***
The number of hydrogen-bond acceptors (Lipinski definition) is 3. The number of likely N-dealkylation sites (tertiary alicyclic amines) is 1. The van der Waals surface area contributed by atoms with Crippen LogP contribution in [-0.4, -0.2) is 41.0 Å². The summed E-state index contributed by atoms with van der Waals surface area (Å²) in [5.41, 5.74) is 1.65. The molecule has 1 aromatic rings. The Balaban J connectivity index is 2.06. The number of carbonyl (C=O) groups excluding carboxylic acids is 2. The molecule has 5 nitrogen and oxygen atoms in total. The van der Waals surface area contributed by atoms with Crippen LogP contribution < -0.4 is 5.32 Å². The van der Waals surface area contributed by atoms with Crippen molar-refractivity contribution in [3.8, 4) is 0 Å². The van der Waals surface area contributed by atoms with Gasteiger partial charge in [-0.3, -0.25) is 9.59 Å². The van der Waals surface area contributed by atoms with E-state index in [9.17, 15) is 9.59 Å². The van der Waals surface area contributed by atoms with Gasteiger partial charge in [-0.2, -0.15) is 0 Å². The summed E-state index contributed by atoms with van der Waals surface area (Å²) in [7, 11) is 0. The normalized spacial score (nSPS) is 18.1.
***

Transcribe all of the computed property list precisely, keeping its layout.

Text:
The number of hydrogen-bond acceptors (Lipinski definition) is 3. The number of likely N-dealkylation sites (tertiary alicyclic amines) is 1. The van der Waals surface area contributed by atoms with Crippen LogP contribution in [-0.4, -0.2) is 41.0 Å². The summed E-state index contributed by atoms with van der Waals surface area (Å²) in [5.41, 5.74) is 1.65. The molecule has 1 aromatic rings. The Balaban J connectivity index is 2.06. The number of carbonyl (C=O) groups excluding carboxylic acids is 2. The molecule has 5 nitrogen and oxygen atoms in total. The van der Waals surface area contributed by atoms with Crippen LogP contribution < -0.4 is 5.32 Å². The van der Waals surface area contributed by atoms with Crippen molar-refractivity contribution in [3.8, 4) is 0 Å². The van der Waals surface area contributed by atoms with Gasteiger partial charge in [-0.3, -0.25) is 9.59 Å². The van der Waals surface area contributed by atoms with E-state index in [9.17, 15) is 9.59 Å². The van der Waals surface area contributed by atoms with Gasteiger partial charge in [-0.2, -0.15) is 0 Å². The summed E-state index contributed by atoms with van der Waals surface area (Å²) in [7, 11) is 0. The normalized spacial score (nSPS) is 18.1.